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Wednesday, June 19, 2024

Water Shortage Forces Panama Canal to Limit Ships for One Year

Stricken by lack of water, the Panama Canal will maintain restrictions on ship passages for one year, a measure that has congested access to the route used by 6% of global maritime trade.

“Right now we’re looking at a period of one year, unless in September, October and November we get heavy rains in the Canal’s watershed that fill the lakes,” Ilya Espino, deputy administrator of the Panama Canal, said in an interview.

That period allows the customer “to know they have a year to plan what they are going to do,” she added.

The 80-kilometer Panama Canal connects the Pacific Ocean to the Caribbean Sea. The main users of this Panamanian route are the United States, China and Japan, and 6% of global maritime trade passes through it.

The lack of rain, a product of climate change and the El Niño phenomenon, has led the Canal to reduce the number of transits since July 30 to save water.

Whereas some 40 ships used to pass through daily, now only a maximum of 32 can transit. In addition, the canal authority also reduced the draft of ships to 44 feet (13.4 meters), two less than what the route previously allowed.

The reduction in traffic has caused a considerable increase in the number of ships waiting to cross.

Without restrictions, up to 90 ships remained waiting to cross the Canal from both ends. Now there are about 130 waiting this Thursday, a figure that has even reached 160 ships.

The waiting time has also skyrocketed. From the 3 to 5 days that ships used to wait to cross the Canal, with the crisis it has reached 19 days, although it has now dropped to 11.

The Panama Canal is not closed

Ships passing through the Canal book one of the daily slots offered by the route in advance. If the ship has not been able to secure one of those slots, then there is the alternative of going to an auction, where the highest bidder can get one of the slots.

On other occasions, ships arrive at the Panamanian route without any reservation, so they have to wait an indefinite time to be able to pass. Most of the ships that are waiting do not have a reserved slot.

“We easily manage a queue of 90 ships” waiting, but “130 or 140 ships causes problems for us and causes delays,” Espino acknowledges.

According to the deputy administrator of the Canal, if rainfall levels increase by the end of the year, restrictive measures could be lifted before August 2024.

The crisis even led Colombia’s president, Gustavo Petro, to say that the Panama Canal was closed due to drought. His Mexican counterpart, Andrés Manuel López Obrador, also referred this week to the “special” situation the Panamanian route is going through.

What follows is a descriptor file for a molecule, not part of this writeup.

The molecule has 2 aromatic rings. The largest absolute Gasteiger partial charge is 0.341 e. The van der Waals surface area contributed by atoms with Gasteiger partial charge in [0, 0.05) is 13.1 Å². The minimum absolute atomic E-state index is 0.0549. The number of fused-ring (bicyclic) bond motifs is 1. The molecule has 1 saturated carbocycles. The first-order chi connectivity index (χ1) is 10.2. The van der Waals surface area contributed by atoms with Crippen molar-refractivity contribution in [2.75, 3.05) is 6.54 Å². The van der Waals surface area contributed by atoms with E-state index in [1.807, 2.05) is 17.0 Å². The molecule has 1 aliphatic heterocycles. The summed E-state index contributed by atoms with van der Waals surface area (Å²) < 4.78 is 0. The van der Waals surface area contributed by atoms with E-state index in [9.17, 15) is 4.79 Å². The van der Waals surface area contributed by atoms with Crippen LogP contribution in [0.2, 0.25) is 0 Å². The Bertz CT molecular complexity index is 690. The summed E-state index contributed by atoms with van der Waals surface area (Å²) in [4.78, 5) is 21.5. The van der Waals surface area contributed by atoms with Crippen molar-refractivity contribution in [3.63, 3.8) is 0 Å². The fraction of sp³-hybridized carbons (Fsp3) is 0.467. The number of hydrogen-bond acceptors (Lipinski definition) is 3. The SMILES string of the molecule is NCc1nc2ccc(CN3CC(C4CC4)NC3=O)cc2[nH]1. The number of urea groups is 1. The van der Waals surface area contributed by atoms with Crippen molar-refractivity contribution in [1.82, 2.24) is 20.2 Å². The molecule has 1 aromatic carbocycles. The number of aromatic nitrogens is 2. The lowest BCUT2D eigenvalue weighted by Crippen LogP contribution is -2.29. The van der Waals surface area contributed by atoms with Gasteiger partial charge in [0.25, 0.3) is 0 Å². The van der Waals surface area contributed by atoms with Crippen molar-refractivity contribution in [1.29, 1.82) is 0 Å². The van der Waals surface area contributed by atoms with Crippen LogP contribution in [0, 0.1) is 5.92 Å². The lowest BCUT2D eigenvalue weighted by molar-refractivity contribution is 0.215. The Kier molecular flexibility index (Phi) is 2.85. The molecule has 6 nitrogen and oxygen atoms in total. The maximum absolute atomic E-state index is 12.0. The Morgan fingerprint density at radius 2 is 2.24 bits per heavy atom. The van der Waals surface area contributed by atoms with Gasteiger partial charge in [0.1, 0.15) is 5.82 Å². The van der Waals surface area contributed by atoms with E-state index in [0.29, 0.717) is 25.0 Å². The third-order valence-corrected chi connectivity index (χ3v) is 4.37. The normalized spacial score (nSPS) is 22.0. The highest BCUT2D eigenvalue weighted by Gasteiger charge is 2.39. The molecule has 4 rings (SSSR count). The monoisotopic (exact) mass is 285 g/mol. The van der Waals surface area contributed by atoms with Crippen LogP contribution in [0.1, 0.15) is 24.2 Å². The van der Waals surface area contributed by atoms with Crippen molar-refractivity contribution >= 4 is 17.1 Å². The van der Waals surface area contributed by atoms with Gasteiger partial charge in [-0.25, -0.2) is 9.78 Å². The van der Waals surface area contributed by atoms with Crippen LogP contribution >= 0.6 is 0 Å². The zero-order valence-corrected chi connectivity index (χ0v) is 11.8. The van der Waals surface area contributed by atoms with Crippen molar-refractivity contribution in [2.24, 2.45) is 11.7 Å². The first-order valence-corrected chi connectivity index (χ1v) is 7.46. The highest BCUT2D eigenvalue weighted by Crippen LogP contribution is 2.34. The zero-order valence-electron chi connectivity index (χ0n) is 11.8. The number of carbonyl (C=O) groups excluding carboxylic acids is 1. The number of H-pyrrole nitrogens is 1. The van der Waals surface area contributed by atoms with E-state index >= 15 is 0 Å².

“We have a restriction in Panama as we have had on other occasions, but it is not that the Panama Canal is closed, that is not true,” Panama’s president, Laurentino Cortizo, replied on Wednesday.

Panama Canal’s Eternal Eater Problem

The Panama Canal uses rainwater as the energy source that moves ships through the locks, a kind of elevator that raises vessels up to 26 meters above sea level so they can cross the continental mountain range of the isthmus.

About 200 million liters of fresh water are poured out for each ship that crosses the route, which the Canal obtains from a watershed made up of Lake Gatún and Lake Alhajuela.

However, that watershed, which also supplies drinking water to half the country of some 4.2 million people, has been depleted due to lack of rain. To avoid this situation, the Panama Canal Authority is conducting studies to find new water sources.

“We have to find solutions in order to continue being a relevant route for international trade. If we do not adapt, then we will fail,” Canal Administrator Ricaurte Vásquez said recently.

Less Cargo, Less Revenue

The Canal’s measures can have an effect on international trade, since the reduction in draft translates into less cargo capacity per ship and therefore lower revenues for Panama from toll payments.

Forecasts, according to Espino, indicate that for next year the number of tons transiting the Canal will be “less than 500 million,” compared to 518 million in the past year.

In addition, a drop in revenues of around $200 million is expected. Last year the Canal collected over $3 billion in tolls. “The impact on global trade figures, as it is a one-year situation, I don’t think it will be worse than what the COVID pandemic was,” Espino said.

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